Does Nature of Financial Institutions Matter to Firm Growth in Transition Economies?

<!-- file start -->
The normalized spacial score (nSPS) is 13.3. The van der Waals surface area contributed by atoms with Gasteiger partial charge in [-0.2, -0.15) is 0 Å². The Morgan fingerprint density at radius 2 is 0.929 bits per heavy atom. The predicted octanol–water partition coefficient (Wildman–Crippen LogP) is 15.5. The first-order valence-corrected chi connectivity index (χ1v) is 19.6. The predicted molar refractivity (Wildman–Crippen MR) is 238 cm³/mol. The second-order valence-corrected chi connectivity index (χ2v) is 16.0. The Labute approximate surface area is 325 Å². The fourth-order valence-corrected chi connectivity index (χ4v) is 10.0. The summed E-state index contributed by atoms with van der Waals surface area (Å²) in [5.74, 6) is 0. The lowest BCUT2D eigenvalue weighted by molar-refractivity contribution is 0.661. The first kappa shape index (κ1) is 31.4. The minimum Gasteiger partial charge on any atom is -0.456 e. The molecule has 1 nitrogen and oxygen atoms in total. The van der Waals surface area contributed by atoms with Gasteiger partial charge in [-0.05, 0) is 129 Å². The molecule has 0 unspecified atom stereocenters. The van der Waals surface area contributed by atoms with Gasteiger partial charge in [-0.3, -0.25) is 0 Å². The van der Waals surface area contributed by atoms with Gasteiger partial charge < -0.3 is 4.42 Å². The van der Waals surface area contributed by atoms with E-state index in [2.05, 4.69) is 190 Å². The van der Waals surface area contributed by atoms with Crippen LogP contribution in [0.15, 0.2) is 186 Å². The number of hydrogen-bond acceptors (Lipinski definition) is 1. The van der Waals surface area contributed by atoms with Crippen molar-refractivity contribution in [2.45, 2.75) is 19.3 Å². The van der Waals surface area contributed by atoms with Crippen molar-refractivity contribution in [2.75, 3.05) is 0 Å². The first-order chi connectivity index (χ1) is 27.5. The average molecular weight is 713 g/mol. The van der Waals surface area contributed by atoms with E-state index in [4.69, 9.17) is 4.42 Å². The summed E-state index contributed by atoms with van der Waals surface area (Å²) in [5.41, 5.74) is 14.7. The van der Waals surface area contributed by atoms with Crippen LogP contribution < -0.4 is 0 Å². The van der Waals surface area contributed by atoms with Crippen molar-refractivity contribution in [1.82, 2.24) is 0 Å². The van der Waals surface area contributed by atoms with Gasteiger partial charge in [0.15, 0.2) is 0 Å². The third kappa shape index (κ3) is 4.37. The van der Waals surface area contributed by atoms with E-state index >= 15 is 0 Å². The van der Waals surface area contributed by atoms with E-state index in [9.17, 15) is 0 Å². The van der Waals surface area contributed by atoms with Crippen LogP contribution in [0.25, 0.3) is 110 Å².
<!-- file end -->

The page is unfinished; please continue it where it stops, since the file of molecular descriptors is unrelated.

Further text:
Drawing on firm-level data set on transition economies, this paper investigates the relationship between financial institutions and firm growth. The paper focuses in perspective of growth, how the impact of various sources of external finance varies across firm size. Primarily, it is shown a differential impact of institutions on firm growth, precisely, in terms of employment and sale, growth augments by equity market, local banks, foreign banks, state-owned banks, trade credit and leasing, while informal lending abates growth. In particular, the results suggest that local banks and trade credit improve sale growth of small and medium firms, while these financial institutions are insignificant for large firms. By contrast, state owned banks and informal institutions constrain employment growth of small firms. It is confirmed that irrespective of firm size lease financing exerts statistically significant positive impact on firm growth. Moreover, financial system differences across the regions play vital role in firm growth-finance relationship.